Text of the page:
US Customs and Border Protection IT Strategy Outlines Zero Trust Rollout Goals
The U.S. Customs and Border Protection indicated in its information technology strategy for 2023 to 2027 plans to transition to a zero trust cybersecurity model to streamline security management and enhance the end-user experience.
Zero trust entails continuous verification of all users to maintain enterprise security. The concept is premised on the idea that no person or device on a network can be trusted by default.
CBP’s move is in keeping with federal zero trust goals. The Office of Management and Budget previously released a strategy to guide zero-trust implementation across the government by 2024.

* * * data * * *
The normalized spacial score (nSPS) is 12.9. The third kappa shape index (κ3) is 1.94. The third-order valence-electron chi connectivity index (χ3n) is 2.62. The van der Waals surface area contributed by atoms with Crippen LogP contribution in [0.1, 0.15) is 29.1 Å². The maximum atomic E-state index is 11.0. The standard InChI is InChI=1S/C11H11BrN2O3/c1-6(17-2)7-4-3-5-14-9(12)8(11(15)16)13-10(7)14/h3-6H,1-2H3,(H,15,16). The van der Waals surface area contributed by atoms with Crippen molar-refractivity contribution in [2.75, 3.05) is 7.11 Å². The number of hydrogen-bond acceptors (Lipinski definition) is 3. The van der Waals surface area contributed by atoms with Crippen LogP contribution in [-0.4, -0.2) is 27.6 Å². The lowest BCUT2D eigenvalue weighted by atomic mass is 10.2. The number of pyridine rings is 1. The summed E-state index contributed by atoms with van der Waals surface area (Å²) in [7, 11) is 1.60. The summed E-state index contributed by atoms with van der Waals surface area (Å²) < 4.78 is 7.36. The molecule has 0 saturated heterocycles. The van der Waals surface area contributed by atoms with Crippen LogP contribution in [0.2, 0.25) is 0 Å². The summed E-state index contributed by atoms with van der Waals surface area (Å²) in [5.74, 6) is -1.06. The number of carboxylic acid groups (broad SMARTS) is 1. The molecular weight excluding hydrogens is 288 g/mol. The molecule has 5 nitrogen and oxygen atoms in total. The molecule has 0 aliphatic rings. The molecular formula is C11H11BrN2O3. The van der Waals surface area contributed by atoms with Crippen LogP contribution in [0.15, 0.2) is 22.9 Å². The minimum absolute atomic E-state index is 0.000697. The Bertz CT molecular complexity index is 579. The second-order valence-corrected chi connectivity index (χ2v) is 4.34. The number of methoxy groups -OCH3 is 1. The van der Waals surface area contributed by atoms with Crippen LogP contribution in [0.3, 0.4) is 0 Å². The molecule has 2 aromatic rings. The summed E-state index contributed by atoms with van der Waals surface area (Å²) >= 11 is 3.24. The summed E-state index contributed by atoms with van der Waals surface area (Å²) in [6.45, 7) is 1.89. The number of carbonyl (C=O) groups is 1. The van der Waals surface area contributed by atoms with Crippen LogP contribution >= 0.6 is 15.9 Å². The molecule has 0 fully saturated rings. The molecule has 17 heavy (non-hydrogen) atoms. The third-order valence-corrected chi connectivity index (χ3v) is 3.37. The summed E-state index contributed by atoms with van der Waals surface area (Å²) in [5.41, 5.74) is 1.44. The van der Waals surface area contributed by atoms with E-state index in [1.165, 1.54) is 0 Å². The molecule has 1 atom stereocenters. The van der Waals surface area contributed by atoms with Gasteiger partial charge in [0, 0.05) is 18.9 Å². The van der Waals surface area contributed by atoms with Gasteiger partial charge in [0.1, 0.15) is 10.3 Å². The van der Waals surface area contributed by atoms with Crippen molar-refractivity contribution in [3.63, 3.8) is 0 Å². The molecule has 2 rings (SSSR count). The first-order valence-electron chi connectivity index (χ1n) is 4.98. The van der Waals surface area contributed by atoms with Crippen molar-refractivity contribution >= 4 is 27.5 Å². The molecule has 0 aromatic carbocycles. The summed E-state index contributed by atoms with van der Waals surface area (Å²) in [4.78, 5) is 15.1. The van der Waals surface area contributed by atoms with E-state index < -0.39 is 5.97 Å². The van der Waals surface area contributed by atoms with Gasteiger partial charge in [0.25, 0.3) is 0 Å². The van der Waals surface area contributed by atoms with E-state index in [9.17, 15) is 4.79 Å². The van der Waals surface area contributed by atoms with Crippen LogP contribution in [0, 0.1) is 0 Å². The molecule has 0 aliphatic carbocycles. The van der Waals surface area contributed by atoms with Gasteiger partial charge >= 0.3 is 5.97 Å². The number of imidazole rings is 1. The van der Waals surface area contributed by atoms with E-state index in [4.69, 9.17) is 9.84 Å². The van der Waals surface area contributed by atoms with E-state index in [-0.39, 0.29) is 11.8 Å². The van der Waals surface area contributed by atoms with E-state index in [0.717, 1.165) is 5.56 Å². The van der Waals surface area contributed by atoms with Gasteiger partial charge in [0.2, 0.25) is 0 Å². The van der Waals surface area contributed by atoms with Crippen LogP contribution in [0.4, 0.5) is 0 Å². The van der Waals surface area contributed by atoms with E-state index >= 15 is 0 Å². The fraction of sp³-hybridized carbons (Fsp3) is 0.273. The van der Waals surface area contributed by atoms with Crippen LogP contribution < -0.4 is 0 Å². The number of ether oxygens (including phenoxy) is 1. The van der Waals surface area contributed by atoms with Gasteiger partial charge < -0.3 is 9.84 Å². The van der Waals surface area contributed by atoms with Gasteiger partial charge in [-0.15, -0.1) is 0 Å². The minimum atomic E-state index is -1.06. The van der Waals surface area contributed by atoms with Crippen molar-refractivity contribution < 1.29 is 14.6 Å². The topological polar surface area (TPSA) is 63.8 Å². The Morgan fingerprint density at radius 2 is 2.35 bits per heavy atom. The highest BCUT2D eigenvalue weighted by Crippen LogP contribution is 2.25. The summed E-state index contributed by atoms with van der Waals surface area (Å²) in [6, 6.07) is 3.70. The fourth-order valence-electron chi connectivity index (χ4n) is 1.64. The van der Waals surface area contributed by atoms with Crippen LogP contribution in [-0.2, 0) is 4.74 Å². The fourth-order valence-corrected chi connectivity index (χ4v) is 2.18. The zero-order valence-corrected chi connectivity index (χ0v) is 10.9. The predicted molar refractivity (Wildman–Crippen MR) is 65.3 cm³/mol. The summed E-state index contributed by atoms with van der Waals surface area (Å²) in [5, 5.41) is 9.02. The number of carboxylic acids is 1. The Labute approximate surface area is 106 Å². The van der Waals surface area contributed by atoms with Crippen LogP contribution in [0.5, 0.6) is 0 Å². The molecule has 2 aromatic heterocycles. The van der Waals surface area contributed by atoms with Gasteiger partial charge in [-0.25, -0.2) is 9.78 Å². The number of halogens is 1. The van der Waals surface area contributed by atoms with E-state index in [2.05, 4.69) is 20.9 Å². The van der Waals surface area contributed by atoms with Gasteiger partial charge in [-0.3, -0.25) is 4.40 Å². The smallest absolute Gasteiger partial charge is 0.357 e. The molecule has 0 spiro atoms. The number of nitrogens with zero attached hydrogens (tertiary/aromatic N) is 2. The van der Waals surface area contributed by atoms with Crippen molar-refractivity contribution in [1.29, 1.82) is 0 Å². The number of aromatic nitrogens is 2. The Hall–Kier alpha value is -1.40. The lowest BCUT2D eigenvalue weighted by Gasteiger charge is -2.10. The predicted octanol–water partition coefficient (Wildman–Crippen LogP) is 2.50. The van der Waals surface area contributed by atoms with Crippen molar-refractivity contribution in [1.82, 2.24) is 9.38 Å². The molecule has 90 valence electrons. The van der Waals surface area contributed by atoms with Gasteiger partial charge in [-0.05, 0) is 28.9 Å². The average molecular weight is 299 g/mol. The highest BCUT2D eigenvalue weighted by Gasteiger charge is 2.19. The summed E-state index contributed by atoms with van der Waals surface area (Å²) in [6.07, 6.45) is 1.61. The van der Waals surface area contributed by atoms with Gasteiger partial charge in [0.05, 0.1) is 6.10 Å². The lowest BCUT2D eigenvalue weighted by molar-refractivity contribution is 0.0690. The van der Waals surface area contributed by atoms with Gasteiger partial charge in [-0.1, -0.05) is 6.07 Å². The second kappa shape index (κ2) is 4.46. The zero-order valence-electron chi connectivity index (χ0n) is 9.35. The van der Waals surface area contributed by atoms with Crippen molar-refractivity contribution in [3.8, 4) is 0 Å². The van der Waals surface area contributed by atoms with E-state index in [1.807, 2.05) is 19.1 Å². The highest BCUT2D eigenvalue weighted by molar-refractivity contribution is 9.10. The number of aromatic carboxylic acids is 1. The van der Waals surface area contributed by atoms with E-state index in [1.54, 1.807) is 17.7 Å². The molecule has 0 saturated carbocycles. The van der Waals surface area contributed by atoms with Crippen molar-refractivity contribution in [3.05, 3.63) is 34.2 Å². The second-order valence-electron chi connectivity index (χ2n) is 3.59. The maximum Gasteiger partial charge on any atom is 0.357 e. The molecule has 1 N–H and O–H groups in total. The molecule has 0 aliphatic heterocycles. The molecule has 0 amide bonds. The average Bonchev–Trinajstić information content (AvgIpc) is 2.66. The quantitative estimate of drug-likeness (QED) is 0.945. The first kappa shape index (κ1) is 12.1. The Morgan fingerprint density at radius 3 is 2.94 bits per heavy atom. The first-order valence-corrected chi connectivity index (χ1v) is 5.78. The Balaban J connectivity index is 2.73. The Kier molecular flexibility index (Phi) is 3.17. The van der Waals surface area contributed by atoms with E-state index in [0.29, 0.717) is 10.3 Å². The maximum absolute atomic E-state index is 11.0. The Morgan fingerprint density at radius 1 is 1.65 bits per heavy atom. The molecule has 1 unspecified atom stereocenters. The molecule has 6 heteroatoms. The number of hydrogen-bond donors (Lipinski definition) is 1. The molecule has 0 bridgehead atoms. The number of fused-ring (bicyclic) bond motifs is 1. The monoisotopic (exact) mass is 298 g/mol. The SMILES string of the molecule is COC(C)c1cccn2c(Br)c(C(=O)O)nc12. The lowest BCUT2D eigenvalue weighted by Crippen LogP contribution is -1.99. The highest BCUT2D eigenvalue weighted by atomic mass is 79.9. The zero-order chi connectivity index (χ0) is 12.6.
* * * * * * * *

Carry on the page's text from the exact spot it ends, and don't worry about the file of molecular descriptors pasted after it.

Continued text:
Other priorities outlined in the CBP’s document include boosting cybersecurity awareness and building and maintaining a cyber workforce. It identified objectives for strategic goals such as mission infrastructure, trusted partners and chief information officer business operations, FedScoop reported Monday.
CBP’s parent agency, the Department of Homeland Security, is taking the route of implementing a cloud-based identity management solution to achieve zero trust.
Meanwhile, the Department of Defense has set a deadline of 2027 to implement zero trust internally.
Tags: Customs and Border Protection cybersecurity FedScoop IT Strategy zero trust